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May 24, 2024, 04:45:49 pm

Author Topic: 1st year stats question - sampling  (Read 10852 times)  Share 

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Re: 1st year stats question - sampling
« Reply #15 on: April 14, 2020, 11:05:50 pm »
0
2.2 What’s the design? Read the brief description related to a statistical study below, and
 a) explain why it is an experiment rather than an observational study.
Runners recovering from lower leg fractures were randomly allocated to three
different training programs. Half of each group also followed a high calcium diet.
Bone density measurements were taken for all subjects.
Also:
b) identify the factor(s) in the experiment and the number of levels for each.
c) give the total number of treatments.
d) state the response variable(s) measured.
e) explain whether it was blind, or double-blind

2.3 Some studies suggest that having a pet can provide positive mental and physical health benefits for the owner.
A particular study involving elderly people who lived alone reported that dog owners had lower blood pressure on
average than the non dog-owners, with the difference in average blood pressure between the groups statistically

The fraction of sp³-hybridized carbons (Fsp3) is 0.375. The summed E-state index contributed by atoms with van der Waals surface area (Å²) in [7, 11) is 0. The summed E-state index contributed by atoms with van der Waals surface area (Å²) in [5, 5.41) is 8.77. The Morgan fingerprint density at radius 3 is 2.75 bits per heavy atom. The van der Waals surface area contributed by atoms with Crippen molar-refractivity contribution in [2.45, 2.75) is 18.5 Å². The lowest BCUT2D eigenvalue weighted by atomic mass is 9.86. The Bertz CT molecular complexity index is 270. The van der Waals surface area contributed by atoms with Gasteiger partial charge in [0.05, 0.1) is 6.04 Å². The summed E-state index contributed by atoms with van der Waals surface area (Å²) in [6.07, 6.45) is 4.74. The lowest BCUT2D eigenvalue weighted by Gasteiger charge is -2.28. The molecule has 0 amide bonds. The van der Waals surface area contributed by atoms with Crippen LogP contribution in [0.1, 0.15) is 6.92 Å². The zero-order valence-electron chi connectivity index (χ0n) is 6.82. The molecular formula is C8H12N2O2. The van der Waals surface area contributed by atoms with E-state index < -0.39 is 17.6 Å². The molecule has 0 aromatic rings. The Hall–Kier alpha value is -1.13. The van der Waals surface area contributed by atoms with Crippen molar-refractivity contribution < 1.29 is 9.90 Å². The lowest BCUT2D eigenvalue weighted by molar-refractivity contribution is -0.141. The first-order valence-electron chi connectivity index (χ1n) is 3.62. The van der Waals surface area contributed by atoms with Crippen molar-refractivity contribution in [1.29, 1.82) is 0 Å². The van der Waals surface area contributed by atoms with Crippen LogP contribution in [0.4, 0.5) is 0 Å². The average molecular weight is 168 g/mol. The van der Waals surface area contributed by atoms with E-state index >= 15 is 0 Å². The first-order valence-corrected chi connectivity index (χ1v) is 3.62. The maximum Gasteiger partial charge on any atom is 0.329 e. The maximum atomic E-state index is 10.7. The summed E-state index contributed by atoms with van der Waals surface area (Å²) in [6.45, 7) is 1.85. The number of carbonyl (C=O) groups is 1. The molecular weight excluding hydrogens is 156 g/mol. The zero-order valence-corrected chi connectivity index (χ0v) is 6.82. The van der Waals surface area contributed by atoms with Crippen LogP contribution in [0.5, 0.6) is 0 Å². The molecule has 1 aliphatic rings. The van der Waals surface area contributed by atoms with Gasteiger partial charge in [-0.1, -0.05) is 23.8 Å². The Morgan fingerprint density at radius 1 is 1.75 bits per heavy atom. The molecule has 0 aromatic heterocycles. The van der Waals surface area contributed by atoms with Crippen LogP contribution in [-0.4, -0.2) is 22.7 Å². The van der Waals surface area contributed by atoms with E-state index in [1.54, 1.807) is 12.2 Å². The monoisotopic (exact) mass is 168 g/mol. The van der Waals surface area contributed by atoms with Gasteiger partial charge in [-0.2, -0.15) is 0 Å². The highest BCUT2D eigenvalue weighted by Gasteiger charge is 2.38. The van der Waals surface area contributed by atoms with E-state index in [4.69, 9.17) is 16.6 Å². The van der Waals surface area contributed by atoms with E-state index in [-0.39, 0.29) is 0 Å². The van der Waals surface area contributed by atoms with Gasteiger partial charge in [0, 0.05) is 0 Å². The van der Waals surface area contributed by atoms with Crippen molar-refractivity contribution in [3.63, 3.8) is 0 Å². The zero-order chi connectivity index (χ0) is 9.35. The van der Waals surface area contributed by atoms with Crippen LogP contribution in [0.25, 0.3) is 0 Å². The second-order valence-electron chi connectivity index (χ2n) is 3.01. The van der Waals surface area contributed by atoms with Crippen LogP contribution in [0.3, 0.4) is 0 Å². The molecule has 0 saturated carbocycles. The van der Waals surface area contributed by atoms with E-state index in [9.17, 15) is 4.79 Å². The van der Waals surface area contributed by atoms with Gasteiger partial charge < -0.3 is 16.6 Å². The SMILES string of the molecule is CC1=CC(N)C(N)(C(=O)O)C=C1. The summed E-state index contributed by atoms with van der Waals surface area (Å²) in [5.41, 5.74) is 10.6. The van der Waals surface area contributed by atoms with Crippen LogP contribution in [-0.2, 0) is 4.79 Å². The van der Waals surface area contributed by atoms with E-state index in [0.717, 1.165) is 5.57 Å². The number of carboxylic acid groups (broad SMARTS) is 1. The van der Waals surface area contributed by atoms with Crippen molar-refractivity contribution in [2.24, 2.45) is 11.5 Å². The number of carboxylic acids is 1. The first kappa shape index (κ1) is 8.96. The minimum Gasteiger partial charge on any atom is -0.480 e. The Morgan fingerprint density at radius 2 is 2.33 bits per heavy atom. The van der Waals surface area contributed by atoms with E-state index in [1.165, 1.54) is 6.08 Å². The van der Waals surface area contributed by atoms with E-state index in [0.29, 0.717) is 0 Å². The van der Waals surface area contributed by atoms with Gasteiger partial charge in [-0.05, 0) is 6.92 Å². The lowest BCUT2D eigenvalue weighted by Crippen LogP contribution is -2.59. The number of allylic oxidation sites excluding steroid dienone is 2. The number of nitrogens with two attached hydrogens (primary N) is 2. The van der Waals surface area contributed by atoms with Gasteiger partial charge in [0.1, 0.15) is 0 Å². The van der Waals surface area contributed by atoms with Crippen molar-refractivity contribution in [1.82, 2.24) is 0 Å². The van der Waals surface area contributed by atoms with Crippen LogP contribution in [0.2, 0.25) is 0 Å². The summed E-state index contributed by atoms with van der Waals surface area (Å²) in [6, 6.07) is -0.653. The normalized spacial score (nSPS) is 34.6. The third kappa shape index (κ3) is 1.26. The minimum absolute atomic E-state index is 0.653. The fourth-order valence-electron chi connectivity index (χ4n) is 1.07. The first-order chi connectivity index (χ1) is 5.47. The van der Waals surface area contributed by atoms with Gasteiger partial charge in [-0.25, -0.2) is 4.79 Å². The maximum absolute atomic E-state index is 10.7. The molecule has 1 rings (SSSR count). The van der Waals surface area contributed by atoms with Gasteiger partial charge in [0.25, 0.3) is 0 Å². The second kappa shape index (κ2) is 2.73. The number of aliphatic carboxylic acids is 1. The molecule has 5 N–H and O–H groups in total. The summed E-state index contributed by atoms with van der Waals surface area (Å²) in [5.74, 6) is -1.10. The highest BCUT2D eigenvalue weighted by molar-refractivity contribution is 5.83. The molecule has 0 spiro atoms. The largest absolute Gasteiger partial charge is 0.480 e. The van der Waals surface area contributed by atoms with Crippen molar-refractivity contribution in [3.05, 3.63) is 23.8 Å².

significant.
a) In this context, what does “statistically significant” mean?
b) Explain why this study would be an observational study rather than an experiment.
c) Does this result mean that if an elderly person buys a dog that their blood pressure will decrease? Explain.
d) Suggest some possible associated confounding variables for this study.

Can I please have help with these questions??
I'm not sure how to do any of them
Thanks

????
I'm not sure how to do any of them, which is why I haven't shown any working out

pahm

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Re: 1st year stats question - sampling
« Reply #16 on: April 15, 2020, 10:31:42 pm »
+2

I don't think most of these questions are even relevant to the study design. can anyone confirm?
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Sine

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Re: 1st year stats question - sampling
« Reply #17 on: April 15, 2020, 10:36:37 pm »
+2
I don't think most of these questions are even relevant to the study design. can anyone confirm?
Yeah, they aren't. I think they are uni assignment questions.

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Re: 1st year stats question - sampling
« Reply #18 on: April 15, 2020, 10:53:36 pm »
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For the following statement about a statistical survey, identify the following items (if possible). If you can’t tell,
then say so – this often happens when we hear or read about a survey.
A recent online poll conducted by an Australian newspaper of 1083 registered voters found
 that 43% of the respondents believe it is likely that bushfires are linked to climate change

a) The possible population of interest
Registered voters
b) The population parameter
proportion of registered voters who believe it's likely that bushfires are linked to climate change
c) The sampling frame
1083 registered voters
d) The sample
43% of 1083
e) The sampling method, including whether or not randomisation was employed